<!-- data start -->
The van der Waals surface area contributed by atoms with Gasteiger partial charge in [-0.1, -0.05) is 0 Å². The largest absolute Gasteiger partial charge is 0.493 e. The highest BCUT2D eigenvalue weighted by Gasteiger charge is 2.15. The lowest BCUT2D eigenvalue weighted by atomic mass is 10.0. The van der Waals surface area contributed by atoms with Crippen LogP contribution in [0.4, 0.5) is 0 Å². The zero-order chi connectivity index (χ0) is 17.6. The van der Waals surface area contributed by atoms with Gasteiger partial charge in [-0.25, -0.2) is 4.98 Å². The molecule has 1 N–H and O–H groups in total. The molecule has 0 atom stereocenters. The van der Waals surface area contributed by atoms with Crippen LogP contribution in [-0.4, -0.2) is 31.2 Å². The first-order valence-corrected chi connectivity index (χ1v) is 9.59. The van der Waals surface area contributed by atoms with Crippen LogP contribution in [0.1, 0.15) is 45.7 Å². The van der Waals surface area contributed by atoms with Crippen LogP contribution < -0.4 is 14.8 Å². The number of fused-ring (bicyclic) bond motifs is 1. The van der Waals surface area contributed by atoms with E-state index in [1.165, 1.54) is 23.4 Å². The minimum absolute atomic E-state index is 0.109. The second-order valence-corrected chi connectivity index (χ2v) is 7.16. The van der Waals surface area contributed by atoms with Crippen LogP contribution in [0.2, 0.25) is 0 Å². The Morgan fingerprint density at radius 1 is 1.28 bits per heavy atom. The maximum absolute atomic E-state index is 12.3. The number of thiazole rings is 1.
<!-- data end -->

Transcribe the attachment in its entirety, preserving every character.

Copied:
The van der Waals surface area contributed by atoms with Gasteiger partial charge in [-0.1, -0.05) is 0 Å². The largest absolute Gasteiger partial charge is 0.493 e. The highest BCUT2D eigenvalue weighted by Gasteiger charge is 2.15. The lowest BCUT2D eigenvalue weighted by atomic mass is 10.0. The van der Waals surface area contributed by atoms with Crippen LogP contribution in [0.4, 0.5) is 0 Å². The zero-order chi connectivity index (χ0) is 17.6. The van der Waals surface area contributed by atoms with Gasteiger partial charge in [-0.25, -0.2) is 4.98 Å². The molecule has 1 N–H and O–H groups in total. The molecule has 0 atom stereocenters. The van der Waals surface area contributed by atoms with Crippen LogP contribution in [-0.4, -0.2) is 31.2 Å². The first-order valence-corrected chi connectivity index (χ1v) is 9.59. The van der Waals surface area contributed by atoms with Crippen LogP contribution in [0.1, 0.15) is 45.7 Å². The van der Waals surface area contributed by atoms with Crippen LogP contribution < -0.4 is 14.8 Å². The number of fused-ring (bicyclic) bond motifs is 1. The van der Waals surface area contributed by atoms with E-state index in [1.165, 1.54) is 23.4 Å². The minimum absolute atomic E-state index is 0.109. The second-order valence-corrected chi connectivity index (χ2v) is 7.16. The van der Waals surface area contributed by atoms with Crippen LogP contribution in [0.2, 0.25) is 0 Å². The Morgan fingerprint density at radius 1 is 1.28 bits per heavy atom. The maximum absolute atomic E-state index is 12.3. The number of thiazole rings is 1.